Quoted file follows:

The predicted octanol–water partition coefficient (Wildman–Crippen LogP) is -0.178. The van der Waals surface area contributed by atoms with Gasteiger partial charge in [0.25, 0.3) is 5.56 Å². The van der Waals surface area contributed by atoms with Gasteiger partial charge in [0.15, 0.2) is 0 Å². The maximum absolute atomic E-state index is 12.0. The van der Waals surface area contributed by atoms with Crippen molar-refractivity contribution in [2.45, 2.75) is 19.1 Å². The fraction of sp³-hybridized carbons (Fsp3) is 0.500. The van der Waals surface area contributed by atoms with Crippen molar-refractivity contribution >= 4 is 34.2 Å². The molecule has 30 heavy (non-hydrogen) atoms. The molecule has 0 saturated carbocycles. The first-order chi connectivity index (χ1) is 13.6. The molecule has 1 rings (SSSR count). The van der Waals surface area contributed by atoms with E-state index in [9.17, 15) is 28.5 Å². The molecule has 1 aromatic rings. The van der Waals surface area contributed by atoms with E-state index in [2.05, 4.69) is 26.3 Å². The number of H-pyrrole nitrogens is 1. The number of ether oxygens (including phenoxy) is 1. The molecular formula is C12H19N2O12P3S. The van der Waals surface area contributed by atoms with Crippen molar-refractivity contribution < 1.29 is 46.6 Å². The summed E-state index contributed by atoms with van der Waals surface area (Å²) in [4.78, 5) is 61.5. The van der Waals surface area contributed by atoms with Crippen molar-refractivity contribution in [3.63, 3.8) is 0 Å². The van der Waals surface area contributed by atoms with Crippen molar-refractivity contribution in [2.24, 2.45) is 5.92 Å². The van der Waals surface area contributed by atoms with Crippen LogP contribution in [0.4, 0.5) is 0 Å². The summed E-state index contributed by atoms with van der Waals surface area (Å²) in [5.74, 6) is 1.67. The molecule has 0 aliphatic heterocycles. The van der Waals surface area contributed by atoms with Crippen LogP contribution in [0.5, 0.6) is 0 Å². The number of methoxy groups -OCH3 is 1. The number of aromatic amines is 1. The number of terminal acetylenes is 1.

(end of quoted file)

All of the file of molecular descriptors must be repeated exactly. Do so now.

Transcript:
The predicted octanol–water partition coefficient (Wildman–Crippen LogP) is -0.178. The van der Waals surface area contributed by atoms with Gasteiger partial charge in [0.25, 0.3) is 5.56 Å². The van der Waals surface area contributed by atoms with Gasteiger partial charge in [0.15, 0.2) is 0 Å². The maximum absolute atomic E-state index is 12.0. The van der Waals surface area contributed by atoms with Crippen molar-refractivity contribution in [2.45, 2.75) is 19.1 Å². The fraction of sp³-hybridized carbons (Fsp3) is 0.500. The van der Waals surface area contributed by atoms with Crippen molar-refractivity contribution >= 4 is 34.2 Å². The molecule has 30 heavy (non-hydrogen) atoms. The molecule has 0 saturated carbocycles. The first-order chi connectivity index (χ1) is 13.6. The molecule has 1 rings (SSSR count). The van der Waals surface area contributed by atoms with E-state index in [9.17, 15) is 28.5 Å². The molecule has 1 aromatic rings. The van der Waals surface area contributed by atoms with E-state index in [2.05, 4.69) is 26.3 Å². The number of H-pyrrole nitrogens is 1. The number of ether oxygens (including phenoxy) is 1. The molecular formula is C12H19N2O12P3S. The van der Waals surface area contributed by atoms with Crippen molar-refractivity contribution < 1.29 is 46.6 Å². The summed E-state index contributed by atoms with van der Waals surface area (Å²) in [4.78, 5) is 61.5. The van der Waals surface area contributed by atoms with Crippen molar-refractivity contribution in [3.63, 3.8) is 0 Å². The van der Waals surface area contributed by atoms with Crippen molar-refractivity contribution in [2.24, 2.45) is 5.92 Å². The van der Waals surface area contributed by atoms with Crippen LogP contribution in [0.4, 0.5) is 0 Å². The summed E-state index contributed by atoms with van der Waals surface area (Å²) in [5.74, 6) is 1.67. The molecule has 0 aliphatic heterocycles. The van der Waals surface area contributed by atoms with Crippen LogP contribution in [0.5, 0.6) is 0 Å². The number of methoxy groups -OCH3 is 1. The number of aromatic amines is 1. The number of terminal acetylenes is 1.